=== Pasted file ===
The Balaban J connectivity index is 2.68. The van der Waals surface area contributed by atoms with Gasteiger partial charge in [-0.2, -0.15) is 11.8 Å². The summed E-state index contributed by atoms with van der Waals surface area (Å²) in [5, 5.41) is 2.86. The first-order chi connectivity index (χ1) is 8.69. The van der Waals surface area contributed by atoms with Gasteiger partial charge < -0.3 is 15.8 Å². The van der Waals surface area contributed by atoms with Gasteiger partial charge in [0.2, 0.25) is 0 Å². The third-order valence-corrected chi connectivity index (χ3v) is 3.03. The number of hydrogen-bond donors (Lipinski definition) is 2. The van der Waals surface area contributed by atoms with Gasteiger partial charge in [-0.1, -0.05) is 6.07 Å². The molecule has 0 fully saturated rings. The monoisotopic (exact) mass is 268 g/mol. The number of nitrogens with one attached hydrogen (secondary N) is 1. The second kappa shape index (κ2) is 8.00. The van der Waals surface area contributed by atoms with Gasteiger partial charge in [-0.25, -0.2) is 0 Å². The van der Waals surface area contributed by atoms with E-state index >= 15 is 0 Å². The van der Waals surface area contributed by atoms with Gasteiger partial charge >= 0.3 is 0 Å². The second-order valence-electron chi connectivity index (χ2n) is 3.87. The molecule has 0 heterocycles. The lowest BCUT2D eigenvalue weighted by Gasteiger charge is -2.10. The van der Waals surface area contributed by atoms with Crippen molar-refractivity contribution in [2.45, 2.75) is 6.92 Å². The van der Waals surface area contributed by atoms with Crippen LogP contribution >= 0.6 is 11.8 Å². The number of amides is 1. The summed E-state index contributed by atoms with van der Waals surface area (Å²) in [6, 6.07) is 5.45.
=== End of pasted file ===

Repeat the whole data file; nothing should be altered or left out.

The Balaban J connectivity index is 2.68. The van der Waals surface area contributed by atoms with Gasteiger partial charge in [-0.2, -0.15) is 11.8 Å². The summed E-state index contributed by atoms with van der Waals surface area (Å²) in [5, 5.41) is 2.86. The first-order chi connectivity index (χ1) is 8.69. The van der Waals surface area contributed by atoms with Gasteiger partial charge < -0.3 is 15.8 Å². The van der Waals surface area contributed by atoms with Gasteiger partial charge in [0.2, 0.25) is 0 Å². The third-order valence-corrected chi connectivity index (χ3v) is 3.03. The number of hydrogen-bond donors (Lipinski definition) is 2. The van der Waals surface area contributed by atoms with Gasteiger partial charge in [-0.1, -0.05) is 6.07 Å². The molecule has 0 fully saturated rings. The monoisotopic (exact) mass is 268 g/mol. The number of nitrogens with one attached hydrogen (secondary N) is 1. The second kappa shape index (κ2) is 8.00. The van der Waals surface area contributed by atoms with Gasteiger partial charge in [-0.25, -0.2) is 0 Å². The van der Waals surface area contributed by atoms with E-state index >= 15 is 0 Å². The van der Waals surface area contributed by atoms with Gasteiger partial charge >= 0.3 is 0 Å². The second-order valence-electron chi connectivity index (χ2n) is 3.87. The molecule has 0 heterocycles. The lowest BCUT2D eigenvalue weighted by Gasteiger charge is -2.10. The van der Waals surface area contributed by atoms with Crippen molar-refractivity contribution in [2.45, 2.75) is 6.92 Å². The van der Waals surface area contributed by atoms with Crippen LogP contribution >= 0.6 is 11.8 Å². The number of amides is 1. The summed E-state index contributed by atoms with van der Waals surface area (Å²) in [6, 6.07) is 5.45.